Little Beaver advisory council recognized by state

LISBON –Two years after the state proposed eliminating local wild and scenic river advisory councils, the organizations were recently recognized in Columbus on the 50th anniversary of their creation.

The local organization — the Little Beaver Creek Wild & Scenic Advisory Council — was among the first created after the state legislature passed the Scenic River Act in February 1968. The group met this week with Columbiana County commissioners, who adopted a resolution acknowledging its creation and the local advisory council’s efforts over the past 50 years to preserve and protect the creek.

“We’re going to continue to work with the Ohio Department of Natural Resources on issues to protect the LBC,” said Brad Bosley, advisory council chairman.

The 1968 act eventually led to 14 rivers and streams in Ohio being designated as Ohio wild, scenic and recreational rivers, which affords them special protection. The Little Beaver Creek was the first to be so designated and is only one of three in Ohio to also be designated a National Wild and Scenic River.

Advisory councils receive no state funding, and their members are unpaid. The council has no legal authority and its chief function is to advise the state by serving as the local watchdog over the Little Beaver Creek.

Bosley said they work not only with the ODNR but the county Soil and Water Conservation District (SWD) to protect the creek and its tributaries. For example, in 2016 the SWD determined sediment from a logging operation was washing into a tributary of the North Fork of the creek. The SWD required the operators to implement a series of actions to stop the erosion.

The SWD’s Josh Emanuelson said they work with loggers and farmers in particular to prevent sediment and agricultural run off from finding its way into the creek or its tributaries. In those instances, he said they will work with the logger and farmer to take steps needed to prevent erosion.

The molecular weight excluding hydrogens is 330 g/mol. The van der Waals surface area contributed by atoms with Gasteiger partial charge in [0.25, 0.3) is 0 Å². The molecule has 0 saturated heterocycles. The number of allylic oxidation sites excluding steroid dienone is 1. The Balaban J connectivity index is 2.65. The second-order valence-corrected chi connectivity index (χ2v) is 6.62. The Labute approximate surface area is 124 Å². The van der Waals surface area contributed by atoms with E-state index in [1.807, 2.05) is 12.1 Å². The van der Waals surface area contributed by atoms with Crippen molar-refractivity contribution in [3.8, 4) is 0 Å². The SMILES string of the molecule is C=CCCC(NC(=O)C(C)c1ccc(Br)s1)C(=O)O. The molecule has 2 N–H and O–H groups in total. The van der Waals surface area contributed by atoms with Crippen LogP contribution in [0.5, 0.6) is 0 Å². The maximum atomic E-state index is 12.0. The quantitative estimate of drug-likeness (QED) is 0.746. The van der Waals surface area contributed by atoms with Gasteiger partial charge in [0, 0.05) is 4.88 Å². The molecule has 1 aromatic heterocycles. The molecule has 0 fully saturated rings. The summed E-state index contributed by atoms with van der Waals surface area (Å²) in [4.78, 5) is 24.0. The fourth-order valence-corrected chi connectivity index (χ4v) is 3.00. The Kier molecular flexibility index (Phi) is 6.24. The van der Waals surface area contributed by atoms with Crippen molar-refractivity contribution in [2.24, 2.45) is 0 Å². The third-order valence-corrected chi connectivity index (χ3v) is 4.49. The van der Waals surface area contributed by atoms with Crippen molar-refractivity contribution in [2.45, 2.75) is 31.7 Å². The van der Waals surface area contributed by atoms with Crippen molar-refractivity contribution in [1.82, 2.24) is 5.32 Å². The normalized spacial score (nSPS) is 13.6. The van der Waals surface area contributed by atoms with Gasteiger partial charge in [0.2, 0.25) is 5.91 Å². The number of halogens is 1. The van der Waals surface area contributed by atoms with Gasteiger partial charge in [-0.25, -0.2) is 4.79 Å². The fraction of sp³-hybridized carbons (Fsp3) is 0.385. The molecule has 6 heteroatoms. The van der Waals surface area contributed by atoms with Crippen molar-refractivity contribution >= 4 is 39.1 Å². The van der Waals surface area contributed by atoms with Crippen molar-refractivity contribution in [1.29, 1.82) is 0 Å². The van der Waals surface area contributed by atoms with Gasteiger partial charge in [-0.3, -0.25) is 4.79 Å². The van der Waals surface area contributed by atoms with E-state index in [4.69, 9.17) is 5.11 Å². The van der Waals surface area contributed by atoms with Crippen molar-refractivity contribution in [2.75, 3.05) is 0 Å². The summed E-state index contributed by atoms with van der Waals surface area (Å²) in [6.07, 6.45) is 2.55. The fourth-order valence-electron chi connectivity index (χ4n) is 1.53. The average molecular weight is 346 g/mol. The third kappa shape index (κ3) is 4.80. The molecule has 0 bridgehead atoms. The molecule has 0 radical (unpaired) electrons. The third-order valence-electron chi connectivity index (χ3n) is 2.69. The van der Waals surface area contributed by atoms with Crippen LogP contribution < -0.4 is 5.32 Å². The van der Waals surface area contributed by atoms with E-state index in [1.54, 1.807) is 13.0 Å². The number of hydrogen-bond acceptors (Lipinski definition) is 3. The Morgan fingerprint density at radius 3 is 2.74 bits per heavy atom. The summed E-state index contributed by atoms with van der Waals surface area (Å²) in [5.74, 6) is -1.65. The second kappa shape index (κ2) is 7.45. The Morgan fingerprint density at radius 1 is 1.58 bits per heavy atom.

In some instances the SWD is able to find state or federal funding to help farmers address the problem.

“There are a number of programs we can use to help landowners,” Emanuelson said.

The advisory council is also assisted in its protection efforts by the non-profit Western Reserve Land Conservancy, the state’s largest land trust. The WRLC merged in 2013 with the Little Beaver Creek Land Foundation to help continue its legacy of protecting the areas along and around the creek by acquiring property outright or helping landowners place the property in scenic easement to prevent its future development. WRLC member Tom Butch serves on the advisory council.

In 2016, ODNR recommended consolidating the 14 councils into a single board, with a representative from each council to be appointed to the new board. This was to cut down on the number of advisory council meetings ODNR staff would have to attend and otherwise streamline operations.

The proposal was later removed from the pending legislation, allowing the advisory councils to continue.


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